The Last Tree
- Nikki Baughan
- 23 September 2019
Sam Adewunmi is outstanding in British director Shola Amoo's sensitive take on race and identity
Three years after he explored the impact of gentrification and cultural erosion on London's black communities in his multimedia debut A Moving Image, writer-director Shola Amoo returns to further explore themes of racial identity, and the power of external forces to change lives. More cohesive and intimate than its predecessor, and with a far stronger voice, the semi-autobiographical The Last Tree is driven by a commanding central performance from Sam Adewunmi.
He is Femi (played by Tai Golding as a youngster), a British boy of Nigerian descent who, after enjoying an idyllic rural childhood in Lincolnshire with foster mother Mary (Denise Black), finds himself thrust into the tower blocks of London after his mother Yinka (a moving performance from Gbemisola Ikumelo) returns to claim him. His resulting anger endures until the age of 16, when he finds himself falling in with a local gang who seem, finally, to offer a sense of belonging.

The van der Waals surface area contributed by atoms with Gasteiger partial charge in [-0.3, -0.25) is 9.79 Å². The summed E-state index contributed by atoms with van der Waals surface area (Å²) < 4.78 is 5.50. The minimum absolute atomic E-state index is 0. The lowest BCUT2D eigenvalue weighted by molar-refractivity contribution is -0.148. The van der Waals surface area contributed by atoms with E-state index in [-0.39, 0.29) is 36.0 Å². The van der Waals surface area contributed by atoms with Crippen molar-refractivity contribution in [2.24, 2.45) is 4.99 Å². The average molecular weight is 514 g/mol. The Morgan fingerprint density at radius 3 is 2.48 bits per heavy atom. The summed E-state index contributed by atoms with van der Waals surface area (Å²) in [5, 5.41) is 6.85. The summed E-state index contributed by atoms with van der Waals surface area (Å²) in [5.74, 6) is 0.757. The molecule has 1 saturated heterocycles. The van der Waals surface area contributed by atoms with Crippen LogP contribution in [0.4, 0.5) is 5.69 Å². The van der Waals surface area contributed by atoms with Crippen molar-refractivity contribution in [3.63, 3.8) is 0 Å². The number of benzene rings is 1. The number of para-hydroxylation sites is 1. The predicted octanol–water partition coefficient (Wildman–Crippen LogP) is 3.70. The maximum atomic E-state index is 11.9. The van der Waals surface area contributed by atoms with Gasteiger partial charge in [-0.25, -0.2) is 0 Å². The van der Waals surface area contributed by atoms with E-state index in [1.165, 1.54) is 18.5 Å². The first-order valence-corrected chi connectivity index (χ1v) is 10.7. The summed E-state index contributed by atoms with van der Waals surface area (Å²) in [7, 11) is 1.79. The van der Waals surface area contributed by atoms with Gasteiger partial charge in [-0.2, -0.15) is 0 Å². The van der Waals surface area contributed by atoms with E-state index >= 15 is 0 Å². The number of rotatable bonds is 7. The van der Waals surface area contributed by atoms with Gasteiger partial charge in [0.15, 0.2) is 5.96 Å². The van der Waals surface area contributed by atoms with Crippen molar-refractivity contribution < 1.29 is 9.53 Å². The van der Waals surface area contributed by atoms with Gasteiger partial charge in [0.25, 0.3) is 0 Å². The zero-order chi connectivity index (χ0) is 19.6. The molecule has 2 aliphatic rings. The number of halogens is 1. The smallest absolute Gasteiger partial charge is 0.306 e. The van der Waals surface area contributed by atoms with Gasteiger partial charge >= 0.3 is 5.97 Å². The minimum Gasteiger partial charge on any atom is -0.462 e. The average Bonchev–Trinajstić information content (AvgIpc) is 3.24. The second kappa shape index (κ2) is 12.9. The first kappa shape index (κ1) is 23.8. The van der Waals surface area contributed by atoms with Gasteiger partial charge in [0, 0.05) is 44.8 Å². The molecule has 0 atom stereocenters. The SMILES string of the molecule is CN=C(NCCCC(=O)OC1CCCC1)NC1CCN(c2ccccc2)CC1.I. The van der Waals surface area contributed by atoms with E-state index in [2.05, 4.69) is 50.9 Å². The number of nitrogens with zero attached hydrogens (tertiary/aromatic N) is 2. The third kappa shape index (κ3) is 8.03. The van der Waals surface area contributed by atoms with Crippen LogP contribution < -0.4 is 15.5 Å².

As a young black man teetering on the edge, Adewunmi is outstanding; fuelled by rage, confusion and fear, Femi's proud demeanour barely conceals the fact that he's almost entirely overwhelmed by his feelings. He's struggling to understand his African heritage – his mother's traditions are utterly alien to him – and to live up to preconceived ideas of who and what he should be: he listens to The Cure pretending it's Tupac, he is more at home in the fields than the streets. Femi is fighting against a stereotype that, at points, threatens to consume him.
While a final reel trip to Lagos seems a rather rushed attempt to explain Yinka's backstory, and a subplot involving a compassionate teacher is somewhat cliched, Amoo presents a far more sensitive representation of the black British experience than is often seen on screen, challenging his audience to confront their own prejudices along the way.
Selected release from Fri 27 Sep.